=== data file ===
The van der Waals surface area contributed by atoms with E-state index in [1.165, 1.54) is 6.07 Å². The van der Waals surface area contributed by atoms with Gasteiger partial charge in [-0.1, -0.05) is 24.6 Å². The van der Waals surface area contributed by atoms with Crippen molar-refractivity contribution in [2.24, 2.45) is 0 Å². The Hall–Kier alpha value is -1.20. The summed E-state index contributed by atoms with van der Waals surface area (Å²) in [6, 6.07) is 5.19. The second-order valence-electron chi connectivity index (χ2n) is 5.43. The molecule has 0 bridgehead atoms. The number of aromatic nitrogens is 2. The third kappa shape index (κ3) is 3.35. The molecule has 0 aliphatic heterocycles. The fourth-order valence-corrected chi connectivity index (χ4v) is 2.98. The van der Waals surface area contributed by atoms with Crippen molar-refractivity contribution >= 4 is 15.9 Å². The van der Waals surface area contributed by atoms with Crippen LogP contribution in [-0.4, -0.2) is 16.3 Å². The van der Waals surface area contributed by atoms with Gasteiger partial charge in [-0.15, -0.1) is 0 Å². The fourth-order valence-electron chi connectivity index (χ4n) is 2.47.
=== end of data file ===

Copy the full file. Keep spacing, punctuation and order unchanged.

The van der Waals surface area contributed by atoms with E-state index in [1.165, 1.54) is 6.07 Å². The van der Waals surface area contributed by atoms with Gasteiger partial charge in [-0.1, -0.05) is 24.6 Å². The van der Waals surface area contributed by atoms with Crippen molar-refractivity contribution in [2.24, 2.45) is 0 Å². The Hall–Kier alpha value is -1.20. The summed E-state index contributed by atoms with van der Waals surface area (Å²) in [6, 6.07) is 5.19. The second-order valence-electron chi connectivity index (χ2n) is 5.43. The molecule has 0 bridgehead atoms. The number of aromatic nitrogens is 2. The third kappa shape index (κ3) is 3.35. The molecule has 0 aliphatic heterocycles. The fourth-order valence-corrected chi connectivity index (χ4v) is 2.98. The van der Waals surface area contributed by atoms with Crippen molar-refractivity contribution >= 4 is 15.9 Å². The van der Waals surface area contributed by atoms with Crippen LogP contribution in [-0.4, -0.2) is 16.3 Å². The van der Waals surface area contributed by atoms with Gasteiger partial charge in [-0.15, -0.1) is 0 Å². The fourth-order valence-electron chi connectivity index (χ4n) is 2.47.